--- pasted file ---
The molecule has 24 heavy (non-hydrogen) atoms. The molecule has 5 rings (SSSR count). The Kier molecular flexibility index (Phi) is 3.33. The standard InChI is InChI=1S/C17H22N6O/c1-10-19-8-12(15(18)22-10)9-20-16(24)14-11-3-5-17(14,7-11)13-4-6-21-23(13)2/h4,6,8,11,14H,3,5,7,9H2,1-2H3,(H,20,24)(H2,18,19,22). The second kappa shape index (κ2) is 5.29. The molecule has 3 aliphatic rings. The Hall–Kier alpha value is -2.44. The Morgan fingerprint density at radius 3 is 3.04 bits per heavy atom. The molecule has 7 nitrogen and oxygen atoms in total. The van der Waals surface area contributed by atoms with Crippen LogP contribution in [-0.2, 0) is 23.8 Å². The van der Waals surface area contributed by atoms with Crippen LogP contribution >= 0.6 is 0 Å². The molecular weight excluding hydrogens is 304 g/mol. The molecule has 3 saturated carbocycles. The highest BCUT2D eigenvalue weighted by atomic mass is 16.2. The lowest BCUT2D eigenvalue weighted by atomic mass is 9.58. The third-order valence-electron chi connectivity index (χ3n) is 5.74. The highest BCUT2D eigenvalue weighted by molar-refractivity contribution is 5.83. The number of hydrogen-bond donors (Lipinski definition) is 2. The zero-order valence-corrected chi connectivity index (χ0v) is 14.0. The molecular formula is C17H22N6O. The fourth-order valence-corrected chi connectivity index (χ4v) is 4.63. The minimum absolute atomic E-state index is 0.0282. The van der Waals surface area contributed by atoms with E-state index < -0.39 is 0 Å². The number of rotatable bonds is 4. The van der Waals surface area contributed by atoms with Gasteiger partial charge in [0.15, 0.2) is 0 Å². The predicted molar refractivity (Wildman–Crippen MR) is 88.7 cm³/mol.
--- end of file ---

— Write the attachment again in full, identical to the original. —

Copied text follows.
The molecule has 24 heavy (non-hydrogen) atoms. The molecule has 5 rings (SSSR count). The Kier molecular flexibility index (Phi) is 3.33. The standard InChI is InChI=1S/C17H22N6O/c1-10-19-8-12(15(18)22-10)9-20-16(24)14-11-3-5-17(14,7-11)13-4-6-21-23(13)2/h4,6,8,11,14H,3,5,7,9H2,1-2H3,(H,20,24)(H2,18,19,22). The second kappa shape index (κ2) is 5.29. The molecule has 3 aliphatic rings. The Hall–Kier alpha value is -2.44. The Morgan fingerprint density at radius 3 is 3.04 bits per heavy atom. The molecule has 7 nitrogen and oxygen atoms in total. The van der Waals surface area contributed by atoms with Crippen LogP contribution in [-0.2, 0) is 23.8 Å². The van der Waals surface area contributed by atoms with Crippen LogP contribution >= 0.6 is 0 Å². The molecular weight excluding hydrogens is 304 g/mol. The molecule has 3 saturated carbocycles. The highest BCUT2D eigenvalue weighted by atomic mass is 16.2. The lowest BCUT2D eigenvalue weighted by atomic mass is 9.58. The third-order valence-electron chi connectivity index (χ3n) is 5.74. The highest BCUT2D eigenvalue weighted by molar-refractivity contribution is 5.83. The number of hydrogen-bond donors (Lipinski definition) is 2. The zero-order valence-corrected chi connectivity index (χ0v) is 14.0. The molecular formula is C17H22N6O. The fourth-order valence-corrected chi connectivity index (χ4v) is 4.63. The minimum absolute atomic E-state index is 0.0282. The van der Waals surface area contributed by atoms with E-state index < -0.39 is 0 Å². The number of rotatable bonds is 4. The van der Waals surface area contributed by atoms with Gasteiger partial charge in [0.15, 0.2) is 0 Å². The predicted molar refractivity (Wildman–Crippen MR) is 88.7 cm³/mol.